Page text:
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Barbara E. (rockville, MD)
Not so innocent Alice?
I really loved this book. The author grabbed my attention from page 1 and held it until the end. Her writing is lyrical and evocative, especially in the sections dealing with the very young Alice. The author is so perceptive about a young girl on cusp of adolescence and the thrills and fears and confusion that she goes through as she experiences her first crush and wants to grow up but is reluctant to leave innocence and childhood behind. The bewildering array of emotions that this very young Alice experienced ranging from happiness to discomfort to deep sorrow are wonderfully evoked. All of the Alices presented in this book have distinctive voices and personalities that ring true.
Carole C. (Upper Marlboro, MD)
This Side of the Looking Glass
There is much here for book club discussion, especially the issue of Dodgson's attachment to little girls. Was it innocent? Is the discomfort experienced looking at his photos and reading his books carefully a product of our 21st-century sensibilities or does it transcend time and place?
I highly recommend this book.
In the author's note following "Alice I Have Been," Melanie Benjamin recalls a Chicago exhibit of "Dreaming in Pictures: The Photography of Lewis Carroll." There she saw the photograph of seven-year-old Alice Liddell -- a child scantily clad in gypsy-like rags whose eyes were worldly, wise, and those of a woman. Haunted by that photo and intrigued by the girl/woman who had inspired "Alice's Adventures in Wonderland," Benjamin thought she had a story. With the added mystery of an abrupt end of a long-term friendship between the Rev. Charles Dodgson (the real name of Lewis Carroll) and the Liddell family in 1863, when he was thirty-one and Alice eleven, she knew she had a story.
Doreen P. (Hamilton, MT)
Alice I Have Been
Weaving fact and fiction, Benjamin produces the rich tapestry that was Alice Pleasance Liddell Hargreaves' life. Told in the first person by eighty-year-old Alice, the story of her life unfolds -- from the days of childhood wonder in Oxford through courtship with a prince; from marriage and motherhood to war, loss, and grief; from wealth to genteel poverty and deliverance; from resenting being "the Alice" to extolling "Alice I am, Alice I will be. Alice I have been."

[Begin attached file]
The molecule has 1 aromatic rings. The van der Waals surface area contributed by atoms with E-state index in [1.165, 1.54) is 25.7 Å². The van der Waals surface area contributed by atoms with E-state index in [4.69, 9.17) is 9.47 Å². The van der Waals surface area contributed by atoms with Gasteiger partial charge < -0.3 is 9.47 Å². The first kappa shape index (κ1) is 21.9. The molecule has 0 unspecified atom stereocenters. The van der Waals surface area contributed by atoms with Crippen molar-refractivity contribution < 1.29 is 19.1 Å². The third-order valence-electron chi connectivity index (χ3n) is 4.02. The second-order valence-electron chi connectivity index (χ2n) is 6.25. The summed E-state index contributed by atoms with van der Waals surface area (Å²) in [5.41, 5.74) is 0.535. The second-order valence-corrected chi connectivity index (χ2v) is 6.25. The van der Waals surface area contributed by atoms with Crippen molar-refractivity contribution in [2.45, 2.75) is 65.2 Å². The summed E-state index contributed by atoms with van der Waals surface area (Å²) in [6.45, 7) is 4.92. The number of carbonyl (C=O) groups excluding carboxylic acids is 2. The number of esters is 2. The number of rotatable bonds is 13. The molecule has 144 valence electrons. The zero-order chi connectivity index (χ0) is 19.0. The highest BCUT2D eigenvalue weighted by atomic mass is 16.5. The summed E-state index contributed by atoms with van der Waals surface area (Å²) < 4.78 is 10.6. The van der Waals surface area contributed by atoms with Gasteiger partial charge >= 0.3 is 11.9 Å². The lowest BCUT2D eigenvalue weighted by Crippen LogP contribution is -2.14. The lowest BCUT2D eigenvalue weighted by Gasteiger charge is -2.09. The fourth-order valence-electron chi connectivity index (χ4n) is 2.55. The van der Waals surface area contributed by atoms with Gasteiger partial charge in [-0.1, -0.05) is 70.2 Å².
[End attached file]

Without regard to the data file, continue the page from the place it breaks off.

Masterfully written, this "Victorian" novel will satisfy not only those who have been charmed by "Alice's Adventures in Wonderland" but any reader who enjoys history, mystery, and a journey through life's vagaries with a heroine whose admonition, borrowed from Lewis Carroll, is "May we be happy."
I simply loved this book! The author effectively weaves a fictional tale based on factual historical information and creates a wonderful and very believable account of what may have happened to the real Alice in Wonderland. I found the historical information fascinating and it made me want to do more research into the lives of both Alice Liddell and the Rev. Charles Lutwidge Dodgson, aka Lewis Carroll.
Barbara H. (Alexandria, VA)
Alice was in Wonderland
Although Lewis Carroll bordered on pedophilia, I believe that he never crossed the line by actually committing any lewd acts against children. This book reinforces that belief. The author never resorts to far fetched or unreasonable antics in portraying the characters, and always stays true to the Victorian setting.
Alice In Wonderland has always been one of my favorite childhood books. I never knew the facts about Lewis Carroll or who he based his stories on. Now I do! This book also made me want to re-read Alice In Wonderland with a fresh viewpoint.
Alice I Have Been is a fascinating study of human nature during the late19th and early 20th centuries and is well written, especially as a first book.
Harriette K. (Northbrook, IL)
Alice I Have Been
Written in 3 parts, the book follows Alice’s life from her childhood friendship with Charles Dodgson (Lewis Carroll) to her unwilling but necessary foray into literary fame in her later years. Melanie Benjamin uses the few facts that are known about Alice to craft a story that is heart breaking.